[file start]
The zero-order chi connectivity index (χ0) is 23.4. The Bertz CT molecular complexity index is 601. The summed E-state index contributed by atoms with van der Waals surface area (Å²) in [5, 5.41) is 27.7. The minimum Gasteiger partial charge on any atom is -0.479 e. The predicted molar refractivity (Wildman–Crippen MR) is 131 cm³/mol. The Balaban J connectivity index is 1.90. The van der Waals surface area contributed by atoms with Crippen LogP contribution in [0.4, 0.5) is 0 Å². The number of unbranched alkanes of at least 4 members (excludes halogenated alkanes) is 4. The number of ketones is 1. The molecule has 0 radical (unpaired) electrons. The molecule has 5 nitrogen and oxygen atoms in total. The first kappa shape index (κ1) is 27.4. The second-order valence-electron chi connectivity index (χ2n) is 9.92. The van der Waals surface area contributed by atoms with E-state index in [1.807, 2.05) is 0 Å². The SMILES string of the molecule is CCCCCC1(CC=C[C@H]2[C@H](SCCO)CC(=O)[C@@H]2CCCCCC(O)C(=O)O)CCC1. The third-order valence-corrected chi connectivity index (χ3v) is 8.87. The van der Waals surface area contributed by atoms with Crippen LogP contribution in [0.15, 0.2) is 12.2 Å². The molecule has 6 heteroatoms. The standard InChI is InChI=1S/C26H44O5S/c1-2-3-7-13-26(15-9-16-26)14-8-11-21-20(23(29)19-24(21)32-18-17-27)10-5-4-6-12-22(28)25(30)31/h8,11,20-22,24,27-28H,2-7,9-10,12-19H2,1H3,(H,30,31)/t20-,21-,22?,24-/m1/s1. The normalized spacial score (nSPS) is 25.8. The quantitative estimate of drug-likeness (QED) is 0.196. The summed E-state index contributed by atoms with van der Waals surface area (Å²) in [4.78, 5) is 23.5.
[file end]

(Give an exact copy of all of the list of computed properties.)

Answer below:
The zero-order chi connectivity index (χ0) is 23.4. The Bertz CT molecular complexity index is 601. The summed E-state index contributed by atoms with van der Waals surface area (Å²) in [5, 5.41) is 27.7. The minimum Gasteiger partial charge on any atom is -0.479 e. The predicted molar refractivity (Wildman–Crippen MR) is 131 cm³/mol. The Balaban J connectivity index is 1.90. The van der Waals surface area contributed by atoms with Crippen LogP contribution in [0.4, 0.5) is 0 Å². The number of unbranched alkanes of at least 4 members (excludes halogenated alkanes) is 4. The number of ketones is 1. The molecule has 0 radical (unpaired) electrons. The molecule has 5 nitrogen and oxygen atoms in total. The first kappa shape index (κ1) is 27.4. The second-order valence-electron chi connectivity index (χ2n) is 9.92. The van der Waals surface area contributed by atoms with E-state index in [1.807, 2.05) is 0 Å². The SMILES string of the molecule is CCCCCC1(CC=C[C@H]2[C@H](SCCO)CC(=O)[C@@H]2CCCCCC(O)C(=O)O)CCC1. The third-order valence-corrected chi connectivity index (χ3v) is 8.87. The van der Waals surface area contributed by atoms with Crippen LogP contribution in [0.15, 0.2) is 12.2 Å². The molecule has 6 heteroatoms. The standard InChI is InChI=1S/C26H44O5S/c1-2-3-7-13-26(15-9-16-26)14-8-11-21-20(23(29)19-24(21)32-18-17-27)10-5-4-6-12-22(28)25(30)31/h8,11,20-22,24,27-28H,2-7,9-10,12-19H2,1H3,(H,30,31)/t20-,21-,22?,24-/m1/s1. The normalized spacial score (nSPS) is 25.8. The quantitative estimate of drug-likeness (QED) is 0.196. The summed E-state index contributed by atoms with van der Waals surface area (Å²) in [4.78, 5) is 23.5.